Wind Power: China Picks Up Pace

Global wind power installation increased by 35.8 GW in 2010, bringing total wind energy capacity up to 194.4 GW, a 22.5% increase on the 158.7 GW installed at the end of 2009, according to the Global Wind Energy Council (GWEC).

The increase represents investments totalling €47.3 billion (US$65 billion) and for the first time more than half of all new wind power was added outside of the traditional markets of Europe and North America, mainly driven, said GWEC, by the continuing boom in China which accounted for nearly half of all of the installations at 16.5 GW.

‘China now has 42.3 GW of wind power, and has surpassed the US in terms of total installed capacity,’ said Li Junfeng, secretary-general of the Chinese Renewable Energy Industry Association (CREIA).

‘This puts China firmly on a path to reach 200 GW of installed wind power by 2020. At the same time, China has become the world’s largest producer of wind energy equipment.’

But other developing countries also expanded their wind capacity over 2010, including India, which added2.1 GW, Brazil (326 MW) and Mexico (316 MW). North Africa — Egypt, Morocco and Tunisia — installed 213 MW.

‘Wind power is now rapidly expanding beyond the traditional “rich country” markets, a clear sign of its growing competitiveness,’ said Steve Sawyer, GWEC’s secretary-general.

‘This is a trend we are expecting to see developing further in the future, not only in Asia. We are also seeing encouraging signs in Latin America, especially Brazil and Mexico, and in both Northern and sub-Saharan Africa,’ he added.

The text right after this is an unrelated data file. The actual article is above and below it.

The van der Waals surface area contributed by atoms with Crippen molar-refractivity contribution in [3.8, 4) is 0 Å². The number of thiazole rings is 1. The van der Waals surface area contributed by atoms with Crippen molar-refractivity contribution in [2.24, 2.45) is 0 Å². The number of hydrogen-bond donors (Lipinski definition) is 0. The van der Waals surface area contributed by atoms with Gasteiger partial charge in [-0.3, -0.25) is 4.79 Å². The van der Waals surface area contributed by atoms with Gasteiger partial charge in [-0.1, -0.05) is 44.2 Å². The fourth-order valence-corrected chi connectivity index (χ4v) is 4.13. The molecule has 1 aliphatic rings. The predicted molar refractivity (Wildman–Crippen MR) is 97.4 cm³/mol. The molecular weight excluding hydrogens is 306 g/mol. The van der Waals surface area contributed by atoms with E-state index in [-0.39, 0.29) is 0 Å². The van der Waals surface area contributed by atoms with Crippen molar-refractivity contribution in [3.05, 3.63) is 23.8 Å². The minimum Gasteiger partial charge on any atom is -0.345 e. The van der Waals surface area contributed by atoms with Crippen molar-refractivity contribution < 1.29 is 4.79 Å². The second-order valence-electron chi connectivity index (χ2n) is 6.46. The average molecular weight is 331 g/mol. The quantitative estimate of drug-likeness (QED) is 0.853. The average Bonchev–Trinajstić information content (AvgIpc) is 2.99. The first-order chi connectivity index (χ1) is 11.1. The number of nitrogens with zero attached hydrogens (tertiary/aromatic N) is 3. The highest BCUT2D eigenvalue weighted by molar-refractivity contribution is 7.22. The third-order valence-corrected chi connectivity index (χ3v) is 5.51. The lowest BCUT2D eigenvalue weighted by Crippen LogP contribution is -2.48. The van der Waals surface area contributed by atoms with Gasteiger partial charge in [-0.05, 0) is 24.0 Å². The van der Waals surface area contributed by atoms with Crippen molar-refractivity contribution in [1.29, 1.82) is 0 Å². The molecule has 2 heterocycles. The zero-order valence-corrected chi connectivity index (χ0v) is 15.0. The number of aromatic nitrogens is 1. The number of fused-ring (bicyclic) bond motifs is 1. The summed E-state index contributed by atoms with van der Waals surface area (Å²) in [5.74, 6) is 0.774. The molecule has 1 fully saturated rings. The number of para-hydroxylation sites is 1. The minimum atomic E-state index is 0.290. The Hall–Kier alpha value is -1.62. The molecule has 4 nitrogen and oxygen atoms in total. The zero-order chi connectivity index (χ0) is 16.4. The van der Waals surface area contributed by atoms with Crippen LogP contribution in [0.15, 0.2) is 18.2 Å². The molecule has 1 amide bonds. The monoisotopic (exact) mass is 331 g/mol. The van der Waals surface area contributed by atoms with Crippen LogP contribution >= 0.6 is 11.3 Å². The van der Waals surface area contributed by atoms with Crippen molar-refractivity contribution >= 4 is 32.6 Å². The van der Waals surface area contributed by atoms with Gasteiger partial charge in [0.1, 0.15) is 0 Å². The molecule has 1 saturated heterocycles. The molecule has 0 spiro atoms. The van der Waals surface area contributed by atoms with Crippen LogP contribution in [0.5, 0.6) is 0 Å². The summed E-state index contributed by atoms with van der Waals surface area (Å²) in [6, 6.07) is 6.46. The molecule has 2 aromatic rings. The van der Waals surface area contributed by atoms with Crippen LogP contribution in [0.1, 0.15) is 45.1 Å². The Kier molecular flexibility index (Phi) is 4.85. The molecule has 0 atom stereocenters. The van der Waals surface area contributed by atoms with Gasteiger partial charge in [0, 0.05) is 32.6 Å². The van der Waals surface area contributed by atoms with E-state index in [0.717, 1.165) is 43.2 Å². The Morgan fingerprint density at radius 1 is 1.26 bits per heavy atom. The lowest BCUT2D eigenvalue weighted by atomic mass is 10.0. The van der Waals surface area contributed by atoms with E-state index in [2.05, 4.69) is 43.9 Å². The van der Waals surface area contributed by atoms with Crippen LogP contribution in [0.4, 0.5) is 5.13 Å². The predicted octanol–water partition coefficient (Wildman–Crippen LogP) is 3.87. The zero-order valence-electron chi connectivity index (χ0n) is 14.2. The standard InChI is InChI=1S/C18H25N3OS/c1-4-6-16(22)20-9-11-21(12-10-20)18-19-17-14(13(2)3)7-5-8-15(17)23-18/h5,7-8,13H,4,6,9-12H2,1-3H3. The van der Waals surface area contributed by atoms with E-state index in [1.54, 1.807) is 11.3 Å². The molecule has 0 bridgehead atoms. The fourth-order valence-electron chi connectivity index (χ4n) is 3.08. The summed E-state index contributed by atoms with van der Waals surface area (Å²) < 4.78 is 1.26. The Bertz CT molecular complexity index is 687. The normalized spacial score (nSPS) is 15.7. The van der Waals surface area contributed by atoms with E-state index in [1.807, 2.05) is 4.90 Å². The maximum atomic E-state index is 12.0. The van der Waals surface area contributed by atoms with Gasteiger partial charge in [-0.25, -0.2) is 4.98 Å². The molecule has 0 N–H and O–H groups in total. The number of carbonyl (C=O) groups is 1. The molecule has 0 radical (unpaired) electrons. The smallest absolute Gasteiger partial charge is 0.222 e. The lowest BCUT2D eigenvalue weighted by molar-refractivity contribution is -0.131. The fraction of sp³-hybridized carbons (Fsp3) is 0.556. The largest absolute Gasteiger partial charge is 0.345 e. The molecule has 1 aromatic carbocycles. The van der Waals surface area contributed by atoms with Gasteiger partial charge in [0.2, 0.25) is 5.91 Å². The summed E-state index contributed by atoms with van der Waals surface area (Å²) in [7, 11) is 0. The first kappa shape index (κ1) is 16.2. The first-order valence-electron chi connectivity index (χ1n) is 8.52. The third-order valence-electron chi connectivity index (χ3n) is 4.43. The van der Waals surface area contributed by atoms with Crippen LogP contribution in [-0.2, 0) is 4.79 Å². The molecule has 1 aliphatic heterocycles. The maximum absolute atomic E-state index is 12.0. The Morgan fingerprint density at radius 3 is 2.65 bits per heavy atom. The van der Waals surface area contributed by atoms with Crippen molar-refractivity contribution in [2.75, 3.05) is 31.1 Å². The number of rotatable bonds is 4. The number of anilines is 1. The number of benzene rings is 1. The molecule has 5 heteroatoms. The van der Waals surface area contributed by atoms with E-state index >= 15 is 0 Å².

Overall, however, the wind market’s annual expansion was down for the first time in 20 years, shrinking by 7% from 38.6 GW in 2009, mainly due to a disappointing year in the US, as well as a slowdown in Europe.

The global financial crisis and low quantities of wind turbines orders working their way through the system combined with depressed OECD electricity demand as well as policy uncertainty in the US to curb growth.

The US, traditionally one of the strongest wind markets, saw its annual installations halve from 10 GW in 2009 to just over 5 GW in 2010.

‘Our industry continues to endure a boom-bust cycle because of the lack of long-term, predictable federal policies, in contrast to the permanent entitlements that fossil fuels have enjoyed for 90 years or more,’ said Denise Bode, CEO of the American Wind Energy Association.

‘Now that we’re competing with natural gas on cost, we need consistent federal policies to ensure we have a diverse portfolio of energy sources in this country.’

In Europe, new installed capacity in 2010 (9.9 GW) was 7.5% down on 2009 (10.7 GW), despite a 50% growth of the offshore market in countries like the UK, Denmark and Belgium, and new developments in Eastern Europe, mainly in Romania, Bulgaria and Poland.

‘These figures are a warning that we cannot take for granted the continued financing of renewable energy,’ said Christian Kjaer, chief executive of the European Wind Energy Association (EWEA).

‘Better access to financing is urgently needed,’ he said, concluding: ‘The European Union must act without delay to prevent Europe losing its leadership in wind power and other renewable technologies.’

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